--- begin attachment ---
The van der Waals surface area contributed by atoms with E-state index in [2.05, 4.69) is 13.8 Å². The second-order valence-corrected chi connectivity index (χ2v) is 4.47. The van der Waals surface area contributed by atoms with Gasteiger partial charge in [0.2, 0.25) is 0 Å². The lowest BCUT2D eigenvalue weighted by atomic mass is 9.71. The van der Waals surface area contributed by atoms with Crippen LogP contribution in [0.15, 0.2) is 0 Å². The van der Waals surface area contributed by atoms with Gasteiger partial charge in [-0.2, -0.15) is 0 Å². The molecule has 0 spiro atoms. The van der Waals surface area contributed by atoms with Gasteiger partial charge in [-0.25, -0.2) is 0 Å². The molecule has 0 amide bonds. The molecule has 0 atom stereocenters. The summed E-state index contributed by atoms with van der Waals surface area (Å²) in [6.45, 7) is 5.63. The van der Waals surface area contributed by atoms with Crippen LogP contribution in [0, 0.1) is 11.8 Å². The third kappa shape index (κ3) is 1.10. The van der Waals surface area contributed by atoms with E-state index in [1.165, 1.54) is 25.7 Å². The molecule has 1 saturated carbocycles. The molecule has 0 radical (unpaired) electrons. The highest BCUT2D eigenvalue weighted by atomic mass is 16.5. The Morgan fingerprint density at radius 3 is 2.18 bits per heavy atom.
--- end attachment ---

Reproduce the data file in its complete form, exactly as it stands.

The van der Waals surface area contributed by atoms with E-state index in [2.05, 4.69) is 13.8 Å². The second-order valence-corrected chi connectivity index (χ2v) is 4.47. The van der Waals surface area contributed by atoms with Gasteiger partial charge in [0.2, 0.25) is 0 Å². The lowest BCUT2D eigenvalue weighted by atomic mass is 9.71. The van der Waals surface area contributed by atoms with Crippen LogP contribution in [0.15, 0.2) is 0 Å². The van der Waals surface area contributed by atoms with Gasteiger partial charge in [-0.2, -0.15) is 0 Å². The molecule has 0 spiro atoms. The van der Waals surface area contributed by atoms with Gasteiger partial charge in [-0.25, -0.2) is 0 Å². The molecule has 0 amide bonds. The molecule has 0 atom stereocenters. The summed E-state index contributed by atoms with van der Waals surface area (Å²) in [6.45, 7) is 5.63. The van der Waals surface area contributed by atoms with Crippen LogP contribution in [0, 0.1) is 11.8 Å². The third kappa shape index (κ3) is 1.10. The van der Waals surface area contributed by atoms with E-state index in [1.165, 1.54) is 25.7 Å². The molecule has 1 saturated carbocycles. The molecule has 0 radical (unpaired) electrons. The highest BCUT2D eigenvalue weighted by atomic mass is 16.5. The Morgan fingerprint density at radius 3 is 2.18 bits per heavy atom.